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The Just of France enter the Pantheon



The names of our confrères in the wall of the Just

13/04/2007: France

It is written in letters of stone on the front wall of the Pantheon: “To great men, the grateful homeland.” The Just of France, who contributed to the rescue of numerous Jews at the worst moment of the night of consciousness, deserves this recognition of the Homeland.

On the 18th January, by unveiling a plaque in the crypt of the Pantheon, the President of the Republic gave them their legitimate place with the great men of our country. This tribute, highlighted by the installation of photos and films produced by Agnès Varda, follows by a few months the inauguration of the Wall of the Just, on the 14th June 2006, at the memorial of Shoah (17 r. Geoffroy l’Asnier, Paris 4°). On this wall are engraved the names of 2646 “Just” from France who saved Jews during the Second World War. We read there the names of our confrères: André BAGNY (Brother Louis), l’Arbresle; Brother François ANGYAL, Budapest; Brother Jean Baptiste BONETBELTZ, Budapest; Brother Bernard CLERC, Budapest; Alexandre HEGEDUS (Brother Joseph), Budapest; Brother Albert PFLEGER, Budapest; Brother Louis PRUCSER, Budapest, Ferdinand FISCHER, Budapest et Ladislas PINGICZER, Budapest. These names are also found in the Garden of the Just, at Yad Vashem in Jerusalem.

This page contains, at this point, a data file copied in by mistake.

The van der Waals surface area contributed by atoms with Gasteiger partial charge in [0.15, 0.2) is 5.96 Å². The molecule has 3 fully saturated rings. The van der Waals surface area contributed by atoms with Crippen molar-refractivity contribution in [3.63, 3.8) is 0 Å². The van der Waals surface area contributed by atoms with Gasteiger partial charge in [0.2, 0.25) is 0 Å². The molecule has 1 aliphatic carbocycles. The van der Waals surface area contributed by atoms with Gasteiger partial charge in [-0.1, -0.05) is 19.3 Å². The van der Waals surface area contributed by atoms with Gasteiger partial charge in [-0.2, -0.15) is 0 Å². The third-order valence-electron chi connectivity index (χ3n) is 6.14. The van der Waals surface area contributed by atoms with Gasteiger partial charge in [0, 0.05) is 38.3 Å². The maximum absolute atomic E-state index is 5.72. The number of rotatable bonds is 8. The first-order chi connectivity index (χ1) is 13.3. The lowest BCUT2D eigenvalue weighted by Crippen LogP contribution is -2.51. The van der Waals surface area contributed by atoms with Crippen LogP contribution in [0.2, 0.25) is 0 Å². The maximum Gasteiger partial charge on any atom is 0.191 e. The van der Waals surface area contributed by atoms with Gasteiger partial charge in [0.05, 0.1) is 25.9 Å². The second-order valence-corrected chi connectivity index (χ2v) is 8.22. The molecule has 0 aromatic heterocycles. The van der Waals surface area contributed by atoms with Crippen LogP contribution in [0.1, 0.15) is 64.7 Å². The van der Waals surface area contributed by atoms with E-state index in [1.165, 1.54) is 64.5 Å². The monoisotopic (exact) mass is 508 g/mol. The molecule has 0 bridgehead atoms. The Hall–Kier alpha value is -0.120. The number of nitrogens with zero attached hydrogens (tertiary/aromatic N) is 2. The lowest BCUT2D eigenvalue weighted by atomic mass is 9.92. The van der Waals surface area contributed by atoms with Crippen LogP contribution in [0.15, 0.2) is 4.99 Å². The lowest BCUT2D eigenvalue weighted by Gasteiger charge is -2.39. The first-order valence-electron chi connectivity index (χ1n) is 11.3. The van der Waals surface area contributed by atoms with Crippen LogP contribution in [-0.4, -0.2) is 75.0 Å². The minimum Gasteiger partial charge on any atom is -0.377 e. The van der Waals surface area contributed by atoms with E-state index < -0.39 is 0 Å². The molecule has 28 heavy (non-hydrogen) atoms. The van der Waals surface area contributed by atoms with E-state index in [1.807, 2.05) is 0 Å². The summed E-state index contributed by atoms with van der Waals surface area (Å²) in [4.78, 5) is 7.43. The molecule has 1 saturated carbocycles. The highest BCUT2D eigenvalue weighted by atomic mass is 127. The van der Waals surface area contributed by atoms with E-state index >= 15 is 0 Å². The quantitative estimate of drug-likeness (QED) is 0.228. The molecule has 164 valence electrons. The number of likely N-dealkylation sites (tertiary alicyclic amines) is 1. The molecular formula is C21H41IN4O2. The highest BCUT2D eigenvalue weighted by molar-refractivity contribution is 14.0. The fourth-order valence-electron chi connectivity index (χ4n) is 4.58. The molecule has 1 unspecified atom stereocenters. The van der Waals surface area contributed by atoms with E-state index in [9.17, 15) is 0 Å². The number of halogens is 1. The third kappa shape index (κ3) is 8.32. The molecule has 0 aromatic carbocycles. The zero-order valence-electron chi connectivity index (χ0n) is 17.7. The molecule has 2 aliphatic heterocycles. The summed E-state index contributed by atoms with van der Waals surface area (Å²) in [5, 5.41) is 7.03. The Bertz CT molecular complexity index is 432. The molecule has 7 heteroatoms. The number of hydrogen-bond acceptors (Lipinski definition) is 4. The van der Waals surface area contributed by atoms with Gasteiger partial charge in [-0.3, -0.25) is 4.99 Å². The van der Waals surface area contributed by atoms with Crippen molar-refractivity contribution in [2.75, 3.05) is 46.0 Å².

This information is taken from the small volume “France honours its just” which has just appeared.

The text of the plaque in honour of the Just: “Under the cope of hatred and of night fallen on France in the years of occupation, some lights, in their thousands, refused to be extinguished. Named Just among the Nations or remaining anonymous, women and men of all origins and of all conditions saved Jews from anti-Semitic persecutions and extermination camps. Braving incurred risks, they incarnated the honour of France, its values of justice, of tolerance and of humanity.”

Mrs Simone Veil, whose family underwent so many trials, could, better than anyone, measure the courage of those who were against the situation: “The Just are not men and women by chance, even it is sometimes only necessary for one meeting, one circumstance to precipitate destiny.

What they have in common, is this part of humanity, this part of madness even faced with danger, that ensures that nothing resists the call of the other, neither interest, nor fear, nor selfishness. By sheltering children in their houses or in their farms, by opening their churches or their convents to entire families, by organising escapes from internment camps (…), these citizens saved thousands of Jews.” 14th June 2006

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